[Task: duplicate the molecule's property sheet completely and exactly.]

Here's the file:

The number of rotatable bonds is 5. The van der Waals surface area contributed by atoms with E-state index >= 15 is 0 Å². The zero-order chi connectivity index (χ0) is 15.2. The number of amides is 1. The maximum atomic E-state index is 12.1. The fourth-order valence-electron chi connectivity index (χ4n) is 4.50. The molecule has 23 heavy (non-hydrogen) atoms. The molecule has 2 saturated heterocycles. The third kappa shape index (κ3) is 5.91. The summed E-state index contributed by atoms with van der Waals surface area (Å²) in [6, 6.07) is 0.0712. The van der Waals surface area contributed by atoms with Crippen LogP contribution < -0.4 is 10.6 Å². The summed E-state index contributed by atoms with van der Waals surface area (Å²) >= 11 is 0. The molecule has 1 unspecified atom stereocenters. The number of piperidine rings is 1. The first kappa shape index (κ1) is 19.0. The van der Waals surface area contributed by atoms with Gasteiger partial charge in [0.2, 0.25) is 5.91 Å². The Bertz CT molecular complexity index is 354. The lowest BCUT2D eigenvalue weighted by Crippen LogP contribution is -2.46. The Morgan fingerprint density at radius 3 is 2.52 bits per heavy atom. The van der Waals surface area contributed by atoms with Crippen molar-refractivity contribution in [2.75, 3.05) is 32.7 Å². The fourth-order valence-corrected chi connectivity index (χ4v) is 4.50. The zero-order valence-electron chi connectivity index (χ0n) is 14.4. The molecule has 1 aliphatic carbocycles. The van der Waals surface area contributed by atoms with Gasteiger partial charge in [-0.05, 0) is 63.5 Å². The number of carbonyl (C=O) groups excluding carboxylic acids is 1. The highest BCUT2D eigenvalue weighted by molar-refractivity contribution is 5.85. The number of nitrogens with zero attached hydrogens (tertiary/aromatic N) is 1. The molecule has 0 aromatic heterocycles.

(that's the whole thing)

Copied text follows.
The number of rotatable bonds is 5. The van der Waals surface area contributed by atoms with E-state index >= 15 is 0 Å². The zero-order chi connectivity index (χ0) is 15.2. The number of amides is 1. The maximum atomic E-state index is 12.1. The fourth-order valence-electron chi connectivity index (χ4n) is 4.50. The molecule has 23 heavy (non-hydrogen) atoms. The molecule has 2 saturated heterocycles. The third kappa shape index (κ3) is 5.91. The summed E-state index contributed by atoms with van der Waals surface area (Å²) in [6, 6.07) is 0.0712. The van der Waals surface area contributed by atoms with Crippen LogP contribution < -0.4 is 10.6 Å². The summed E-state index contributed by atoms with van der Waals surface area (Å²) >= 11 is 0. The molecule has 1 unspecified atom stereocenters. The number of piperidine rings is 1. The first kappa shape index (κ1) is 19.0. The van der Waals surface area contributed by atoms with Gasteiger partial charge in [0.2, 0.25) is 5.91 Å². The Bertz CT molecular complexity index is 354. The lowest BCUT2D eigenvalue weighted by Crippen LogP contribution is -2.46. The Morgan fingerprint density at radius 3 is 2.52 bits per heavy atom. The van der Waals surface area contributed by atoms with Crippen molar-refractivity contribution in [2.75, 3.05) is 32.7 Å². The fourth-order valence-corrected chi connectivity index (χ4v) is 4.50. The zero-order valence-electron chi connectivity index (χ0n) is 14.4. The molecule has 1 aliphatic carbocycles. The van der Waals surface area contributed by atoms with Gasteiger partial charge in [-0.05, 0) is 63.5 Å². The number of carbonyl (C=O) groups excluding carboxylic acids is 1. The highest BCUT2D eigenvalue weighted by molar-refractivity contribution is 5.85. The number of nitrogens with zero attached hydrogens (tertiary/aromatic N) is 1. The molecule has 0 aromatic heterocycles.